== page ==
Indicator microbes correlate with pathogenic bacteria, yeasts and helminthes in sand at a subtropical recreational beach site

A. H. Shah, A. M. Abdelzaher, M. Phillips, R. Hernandez, H. M. Solo-Gabriele, J. Kish, G. Scorzetti, J. W. Fell, M. R. Diaz, T. M. Scott, J. Lukasik, V. J. Harwood, S. Mcquaig, C. D. Sinigalliano, M. L. Gidley, D. Wanless, A. Ager, J. Lui, J. R. Stewart, L. R.W. PlanoL. E. Fleming

Research output: Contribution to journalArticlepeer-review

60 Scopus citations


Aims: Research into the relationship between pathogens, faecal indicator microbes and environmental factors in beach sand has been limited, yet vital to the understanding of the microbial relationship between sand and the water column and to the improvement of criteria for better human health protection at beaches. The objectives of this study were to evaluate the presence and distribution of pathogens in various zones of beach sand (subtidal, intertidal and supratidal) and to assess their relationship with environmental parameters and indicator microbes at a non-point source subtropical marine beach. Methods and Results: In this exploratory study in subtropical Miami (Florida, USA), beach sand samples were collected and analysed over the course of 6days for several pathogens, microbial source tracking markers and indicator microbes. An inverse correlation between moisture content and most indicator microbes was found. Significant associations were identified between some indicator microbes and pathogens (such as nematode larvae and yeasts in the genus Candida), which are from classes of microbes that are rarely evaluated in the context of recreational beach use. Conclusions: Results indicate that indicator microbes may predict the presence of some of the pathogens, in particular helminthes, yeasts and the bacterial pathogen Staphylococcus aureus including methicillin-resistant forms. Indicator microbes may thus be useful for monitoring beach sand and water quality at non-point source beaches. Significance and Impact of the Study: The presence of both indicator microbes and pathogens in beach sand provides one possible explanation for human health effects reported at non-point sources beaches.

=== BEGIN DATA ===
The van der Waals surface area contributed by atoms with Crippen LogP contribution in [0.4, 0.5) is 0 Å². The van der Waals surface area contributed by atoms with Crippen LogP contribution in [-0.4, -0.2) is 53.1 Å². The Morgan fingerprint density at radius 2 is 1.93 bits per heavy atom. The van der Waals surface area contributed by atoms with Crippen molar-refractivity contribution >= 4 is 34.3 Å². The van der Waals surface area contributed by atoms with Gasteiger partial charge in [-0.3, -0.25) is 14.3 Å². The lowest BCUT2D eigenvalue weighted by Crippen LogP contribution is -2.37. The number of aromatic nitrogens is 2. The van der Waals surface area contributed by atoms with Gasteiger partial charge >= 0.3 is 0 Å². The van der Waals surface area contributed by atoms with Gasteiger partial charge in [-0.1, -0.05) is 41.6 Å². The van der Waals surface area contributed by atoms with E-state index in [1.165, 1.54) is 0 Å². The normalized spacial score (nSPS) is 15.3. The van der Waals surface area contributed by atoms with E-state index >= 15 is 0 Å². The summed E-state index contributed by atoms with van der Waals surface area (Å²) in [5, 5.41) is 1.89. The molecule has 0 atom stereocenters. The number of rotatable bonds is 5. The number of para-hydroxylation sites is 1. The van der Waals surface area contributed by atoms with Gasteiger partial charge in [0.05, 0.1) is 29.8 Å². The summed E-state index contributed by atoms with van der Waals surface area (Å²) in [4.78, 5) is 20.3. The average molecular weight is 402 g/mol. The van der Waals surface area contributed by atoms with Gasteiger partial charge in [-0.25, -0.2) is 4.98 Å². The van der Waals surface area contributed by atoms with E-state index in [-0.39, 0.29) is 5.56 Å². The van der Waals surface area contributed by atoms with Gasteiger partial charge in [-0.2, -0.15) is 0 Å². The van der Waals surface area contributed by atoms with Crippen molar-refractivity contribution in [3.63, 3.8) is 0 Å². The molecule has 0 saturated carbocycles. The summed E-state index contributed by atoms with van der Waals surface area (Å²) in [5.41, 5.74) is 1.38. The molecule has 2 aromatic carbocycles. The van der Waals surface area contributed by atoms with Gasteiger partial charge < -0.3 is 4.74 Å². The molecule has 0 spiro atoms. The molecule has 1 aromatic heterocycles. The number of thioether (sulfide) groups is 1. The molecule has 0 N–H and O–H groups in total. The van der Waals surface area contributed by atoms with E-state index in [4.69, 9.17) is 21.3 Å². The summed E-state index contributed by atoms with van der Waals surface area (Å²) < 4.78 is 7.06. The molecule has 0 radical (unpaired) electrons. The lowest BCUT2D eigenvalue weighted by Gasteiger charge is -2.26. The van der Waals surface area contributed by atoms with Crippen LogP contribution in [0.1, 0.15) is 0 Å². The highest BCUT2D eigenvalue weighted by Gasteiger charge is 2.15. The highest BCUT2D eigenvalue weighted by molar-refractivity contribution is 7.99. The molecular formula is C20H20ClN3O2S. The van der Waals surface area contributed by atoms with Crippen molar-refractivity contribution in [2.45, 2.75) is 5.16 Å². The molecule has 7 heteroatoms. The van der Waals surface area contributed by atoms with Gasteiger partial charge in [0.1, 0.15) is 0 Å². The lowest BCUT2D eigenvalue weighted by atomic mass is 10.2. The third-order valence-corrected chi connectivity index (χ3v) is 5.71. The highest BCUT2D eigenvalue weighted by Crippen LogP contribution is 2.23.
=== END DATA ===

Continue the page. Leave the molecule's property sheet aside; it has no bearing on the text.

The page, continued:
Original languageEnglish (US)
Pages (from-to)1571-1583
Number of pages13
JournalJournal of Applied Microbiology
Issue number6
StatePublished - Jun 2011


  • Environmental/recreational water
  • Indicators
  • Sediment

ASJC Scopus subject areas

  • Applied Microbiology and Biotechnology
  • Biotechnology


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